OTTAWA — The federal government plans to deepen Canada’s involvement in Mali by sending up to 20 police officers and investing millions of dollars in the coming years to help train local security forces in the destitute West African nation.
The latest initiatives were revealed Thursday, as the first Canadian Forces helicopter and another group of military personnel headed across the Atlantic to take up their roles in what’s come to be known as the world’s most dangerous peacekeeping mission.
Canada has already committed a total of eight helicopters and 250 service members for the next 12 months to provide medical evacuations and other support to the UN in Mali, which has been riven by conflict and instability since 2012.
The Canadians are expected to officially take over from the current German and Belgian helicopter contingent next week; as of Aug. 1, they will begin flying missions from a dusty UN base in the northern city of Gao.
But senior officials who briefed reporters Thursday on condition of anonymity said the government is also in talks with the UN and European Union about sending Canadian police officers, who will train Malian counterparts to better provide law and order to the country.
One of the main complaints about the Malian security forces is that they are understrength and stretched thin, meaning they have been hard-pressed to extend their reach into much of the country — especially those areas where fighting over smuggling routes is prevalent.
The RCMP, along with officials from Public Safety Canada, Global Affairs Canada and the Surete du Quebec, visited Mali last month to take a closer look at the work that is underway and how Canada can contribute.
The government is now waiting for the UN and EU to lay out the number and type of officers that they want Canada to send, said one official, adding: “Obviously, and very importantly, we need to also determine the level of risk that we’re willing to undertake.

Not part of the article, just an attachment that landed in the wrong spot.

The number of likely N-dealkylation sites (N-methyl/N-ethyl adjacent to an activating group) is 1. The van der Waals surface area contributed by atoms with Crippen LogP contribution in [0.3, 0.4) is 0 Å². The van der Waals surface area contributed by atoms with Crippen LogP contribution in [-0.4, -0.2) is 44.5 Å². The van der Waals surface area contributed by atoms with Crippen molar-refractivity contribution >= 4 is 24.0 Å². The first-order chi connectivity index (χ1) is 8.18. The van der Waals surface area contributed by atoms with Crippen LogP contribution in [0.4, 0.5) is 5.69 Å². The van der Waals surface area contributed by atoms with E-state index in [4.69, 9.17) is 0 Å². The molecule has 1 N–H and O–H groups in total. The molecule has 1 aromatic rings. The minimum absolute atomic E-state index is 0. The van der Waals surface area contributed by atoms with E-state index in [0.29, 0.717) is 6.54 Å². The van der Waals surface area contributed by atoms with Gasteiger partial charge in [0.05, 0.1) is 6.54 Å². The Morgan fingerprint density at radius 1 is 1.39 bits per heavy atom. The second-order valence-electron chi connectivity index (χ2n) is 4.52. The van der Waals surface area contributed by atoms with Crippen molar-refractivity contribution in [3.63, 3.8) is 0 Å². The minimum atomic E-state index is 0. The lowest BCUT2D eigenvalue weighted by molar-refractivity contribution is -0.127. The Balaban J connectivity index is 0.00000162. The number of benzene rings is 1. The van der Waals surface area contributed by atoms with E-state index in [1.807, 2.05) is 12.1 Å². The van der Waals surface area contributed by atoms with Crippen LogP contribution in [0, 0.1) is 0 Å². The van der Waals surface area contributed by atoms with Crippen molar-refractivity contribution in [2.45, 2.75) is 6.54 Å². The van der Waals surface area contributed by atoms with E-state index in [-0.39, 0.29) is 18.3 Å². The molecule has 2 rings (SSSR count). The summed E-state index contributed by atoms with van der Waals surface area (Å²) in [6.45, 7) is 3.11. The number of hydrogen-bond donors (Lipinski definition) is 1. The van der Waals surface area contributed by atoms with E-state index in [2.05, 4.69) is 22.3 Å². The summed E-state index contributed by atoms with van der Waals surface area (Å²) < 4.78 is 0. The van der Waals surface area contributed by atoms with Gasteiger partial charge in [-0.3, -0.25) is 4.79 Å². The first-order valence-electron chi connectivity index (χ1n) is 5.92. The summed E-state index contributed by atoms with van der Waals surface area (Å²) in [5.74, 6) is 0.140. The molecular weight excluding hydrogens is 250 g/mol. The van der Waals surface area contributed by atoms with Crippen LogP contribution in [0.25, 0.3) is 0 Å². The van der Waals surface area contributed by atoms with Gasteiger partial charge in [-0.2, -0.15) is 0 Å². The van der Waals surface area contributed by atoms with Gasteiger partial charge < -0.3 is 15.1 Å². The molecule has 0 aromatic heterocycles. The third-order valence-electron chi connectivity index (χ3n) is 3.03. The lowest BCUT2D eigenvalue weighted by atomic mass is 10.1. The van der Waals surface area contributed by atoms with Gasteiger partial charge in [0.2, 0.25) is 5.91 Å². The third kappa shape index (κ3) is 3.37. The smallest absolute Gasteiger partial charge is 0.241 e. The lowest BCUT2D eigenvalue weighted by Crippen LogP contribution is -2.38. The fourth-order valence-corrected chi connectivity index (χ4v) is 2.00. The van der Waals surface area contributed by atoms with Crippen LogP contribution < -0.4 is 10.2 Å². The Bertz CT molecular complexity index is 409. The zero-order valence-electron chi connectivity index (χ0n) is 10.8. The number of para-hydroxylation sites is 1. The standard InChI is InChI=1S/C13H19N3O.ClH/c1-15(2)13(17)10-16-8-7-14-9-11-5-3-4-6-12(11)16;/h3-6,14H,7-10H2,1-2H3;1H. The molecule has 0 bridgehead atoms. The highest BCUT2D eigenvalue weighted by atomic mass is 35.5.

“The primary responsibility is always to ensure the duty of care of our Canadian police officers who we deploy to peace operations, so we’ll need to come to ground on where we stand there.”
At the same time, a second official said Canada has contributed about $40 million since 2010 toward counter-terrorism training in Mali, which has seen Islamic extremist groups stoke internal tensions in the country and target local and UN forces for attacks.
Those investments are set to continue, with about $10 million per year earmarked for more such training, the second official said, “and we anticipate going forward that, of course, Mali will be a beneficiary of a good proportion of that funding.”
Yet one of the challenges in deepening ties with the Malian security forces has been concerns about human-rights abuses, with the government in Bamako confirming last month that the military killed at least 25 civilians and buried them in a mass grave.
Louis Verret, Canada’s ambassador to Mali, was among those who condemned the extra-judicial killings, but told The Canadian Press in a recent interview that he was heartened by the fact the government took responsibility and promised to take action.
That didn’t keep the UN’s independent expert on human rights in Mali, Alioune Tine, from flagging his concerns earlier this week about the growing number of human-rights violations by the Malian military and calling for an immediate, independent investigation.
Mali has been riven by conflict and strife since a rebellion in the north and a coup in the capital in 2012 threw the country into turmoil, which has been exacerbated in recent years by poverty, drought and an influx of Islamic jihadists.
The Canadian military helicopters are expected to provide medical evacuations to injured peacekeepers across the country over the next year as well as fly blue helmets and supplies to different locations when needed.
One senior official confirmed Thursday that the Canadians, who are expected to have limited contact with locals or the Malian military, could also be called upon to provide occasional support to a five-country counter-terror force operating in the country.
Lee Berthiaume, The Canadian Press